Anonymous said...

As indicated in Siskiyou County's recent comment at the water quality proceedings on the dams: "sediment quality in the reservoirs raises serious concerns with respect to heavier molecular-weight recalcitrant organic-chemicals. Six samples from the reservoir sediments showed evidence of creosote compounds (i.e. naphthalene and phenanthrene as examples of P AHs in creosote) at low concentrations. The most significant is that one sediment sample for each of three reservoirs was analyzed for dioxins. Dioxins were detected in all three samples in the range of 2.5 to 4.8 picograms per gram or parts per trillion (ppt) TEQ as 2,3,7,8- TCDD. The Canadian advisory for salmonid habitat is 1 ppt TEQ as 2,3,7,8-TCDD.\ The Oregon residential soil screening level for human heath is 3.6 ppt 2,3,7,8- TCDD and the California residential soil screening level for human heath is 4.6 ppt. Dioxins are known human carcinogens and they are bioaccumulative within the food chain. Furthermore, dioxin is a known constituent in pentachlorophenol and there are known pentachlorophenol usage and spill sites on the Upper Klamath Lake so its presence is not arbitrary but coincident with a probable source. More data on the concentrations of dioxin in the reservoir sediments are needed and a great deal more analysis of the potential impacts from these dioxin affected sediments in the reservoirs is warranted. There is both the issue of what moves through the river system and redeposits if the dams are removed, and there is the issue of sediment residue left in the reservoir area if the dams are removed. On that latter point, while the Klamath River will quickly regain its original grade through some portion of the sediments behind the dams if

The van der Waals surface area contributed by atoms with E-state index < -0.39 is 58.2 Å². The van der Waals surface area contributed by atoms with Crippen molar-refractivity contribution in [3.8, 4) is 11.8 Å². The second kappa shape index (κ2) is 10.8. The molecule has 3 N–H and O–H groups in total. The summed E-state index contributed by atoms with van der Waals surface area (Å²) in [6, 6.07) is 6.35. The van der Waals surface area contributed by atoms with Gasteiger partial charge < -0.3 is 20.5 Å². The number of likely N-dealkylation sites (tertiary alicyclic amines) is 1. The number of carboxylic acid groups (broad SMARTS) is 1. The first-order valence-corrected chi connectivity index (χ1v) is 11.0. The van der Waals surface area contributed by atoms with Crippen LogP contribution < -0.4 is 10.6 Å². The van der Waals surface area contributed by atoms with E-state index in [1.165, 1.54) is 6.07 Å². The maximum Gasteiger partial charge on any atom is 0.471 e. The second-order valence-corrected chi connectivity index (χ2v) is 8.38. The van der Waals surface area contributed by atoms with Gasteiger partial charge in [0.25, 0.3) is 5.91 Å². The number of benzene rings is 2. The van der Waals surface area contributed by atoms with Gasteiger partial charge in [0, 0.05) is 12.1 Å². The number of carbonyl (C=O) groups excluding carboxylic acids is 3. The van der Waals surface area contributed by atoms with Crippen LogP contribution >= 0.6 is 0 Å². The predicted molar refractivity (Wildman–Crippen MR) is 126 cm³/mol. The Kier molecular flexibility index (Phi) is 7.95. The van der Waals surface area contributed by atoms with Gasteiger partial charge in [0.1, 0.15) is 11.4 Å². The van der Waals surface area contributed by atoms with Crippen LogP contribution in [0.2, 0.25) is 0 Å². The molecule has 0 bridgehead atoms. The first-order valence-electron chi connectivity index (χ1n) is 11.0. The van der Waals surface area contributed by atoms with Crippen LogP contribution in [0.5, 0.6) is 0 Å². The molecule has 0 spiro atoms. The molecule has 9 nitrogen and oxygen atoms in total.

they are removed, much of this potentially toxic sediment will remain above the re-
established Klamath River along the shoreline for years if not decades. Removal of
the sediment by hydraulic management of the river or other means may be necessary
to restore good health to the watershed or the sediment left behind will have to be
properly managed or mitigated in place."

Felice Pace said...

KlamBlog looked into the dioxin concern at the time it was first raised by Siskiyou County. While dioxin in any amount is a concern worth looking further into, our investigation reached these conclusions:

1. Because they were used so extensively at lumber mills as wood preservatives, dioxins are fairly common in river and lake sediments in forested portion of the American West.